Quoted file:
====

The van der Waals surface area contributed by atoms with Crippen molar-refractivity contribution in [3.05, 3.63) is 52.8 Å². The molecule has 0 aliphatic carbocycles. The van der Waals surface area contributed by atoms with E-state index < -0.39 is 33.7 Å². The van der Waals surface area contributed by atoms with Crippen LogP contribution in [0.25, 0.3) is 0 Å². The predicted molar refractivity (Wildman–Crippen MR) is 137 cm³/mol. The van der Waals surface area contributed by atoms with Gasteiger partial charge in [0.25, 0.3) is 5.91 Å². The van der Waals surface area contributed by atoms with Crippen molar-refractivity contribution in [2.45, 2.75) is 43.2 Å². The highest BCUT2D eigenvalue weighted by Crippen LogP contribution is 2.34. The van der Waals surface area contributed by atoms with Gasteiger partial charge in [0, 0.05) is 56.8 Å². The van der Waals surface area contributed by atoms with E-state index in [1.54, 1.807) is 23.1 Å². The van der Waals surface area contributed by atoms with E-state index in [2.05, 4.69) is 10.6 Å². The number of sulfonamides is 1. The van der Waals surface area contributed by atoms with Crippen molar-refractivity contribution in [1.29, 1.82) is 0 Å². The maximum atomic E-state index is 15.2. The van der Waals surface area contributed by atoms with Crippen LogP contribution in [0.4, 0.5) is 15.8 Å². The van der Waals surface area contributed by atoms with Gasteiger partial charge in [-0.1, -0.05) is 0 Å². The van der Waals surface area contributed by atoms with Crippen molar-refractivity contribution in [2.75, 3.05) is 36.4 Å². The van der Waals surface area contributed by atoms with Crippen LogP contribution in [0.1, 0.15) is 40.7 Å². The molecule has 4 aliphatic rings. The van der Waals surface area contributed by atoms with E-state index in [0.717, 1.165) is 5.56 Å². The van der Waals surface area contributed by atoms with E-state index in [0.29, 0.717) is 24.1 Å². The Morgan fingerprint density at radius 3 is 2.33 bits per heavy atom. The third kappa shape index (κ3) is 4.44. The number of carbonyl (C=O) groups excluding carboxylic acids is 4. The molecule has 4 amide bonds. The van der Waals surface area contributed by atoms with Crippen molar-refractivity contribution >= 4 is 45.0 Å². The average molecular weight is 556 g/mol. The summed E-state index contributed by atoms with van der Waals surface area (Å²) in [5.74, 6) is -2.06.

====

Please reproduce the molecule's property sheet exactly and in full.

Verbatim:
The van der Waals surface area contributed by atoms with Crippen molar-refractivity contribution in [3.05, 3.63) is 52.8 Å². The molecule has 0 aliphatic carbocycles. The van der Waals surface area contributed by atoms with E-state index < -0.39 is 33.7 Å². The van der Waals surface area contributed by atoms with Crippen LogP contribution in [0.25, 0.3) is 0 Å². The predicted molar refractivity (Wildman–Crippen MR) is 137 cm³/mol. The van der Waals surface area contributed by atoms with Gasteiger partial charge in [0.25, 0.3) is 5.91 Å². The van der Waals surface area contributed by atoms with Crippen molar-refractivity contribution in [2.45, 2.75) is 43.2 Å². The highest BCUT2D eigenvalue weighted by Crippen LogP contribution is 2.34. The van der Waals surface area contributed by atoms with Gasteiger partial charge in [0, 0.05) is 56.8 Å². The van der Waals surface area contributed by atoms with E-state index in [1.54, 1.807) is 23.1 Å². The van der Waals surface area contributed by atoms with E-state index in [2.05, 4.69) is 10.6 Å². The number of sulfonamides is 1. The van der Waals surface area contributed by atoms with Crippen molar-refractivity contribution in [1.29, 1.82) is 0 Å². The maximum atomic E-state index is 15.2. The van der Waals surface area contributed by atoms with Crippen LogP contribution in [0.4, 0.5) is 15.8 Å². The van der Waals surface area contributed by atoms with Gasteiger partial charge in [-0.1, -0.05) is 0 Å². The van der Waals surface area contributed by atoms with Crippen molar-refractivity contribution in [2.75, 3.05) is 36.4 Å². The van der Waals surface area contributed by atoms with Crippen LogP contribution in [0.1, 0.15) is 40.7 Å². The molecule has 4 aliphatic rings. The van der Waals surface area contributed by atoms with E-state index in [0.717, 1.165) is 5.56 Å². The van der Waals surface area contributed by atoms with E-state index in [0.29, 0.717) is 24.1 Å². The Morgan fingerprint density at radius 3 is 2.33 bits per heavy atom. The third kappa shape index (κ3) is 4.44. The number of carbonyl (C=O) groups excluding carboxylic acids is 4. The molecule has 4 amide bonds. The van der Waals surface area contributed by atoms with Crippen molar-refractivity contribution >= 4 is 45.0 Å². The average molecular weight is 556 g/mol. The summed E-state index contributed by atoms with van der Waals surface area (Å²) in [5.74, 6) is -2.06.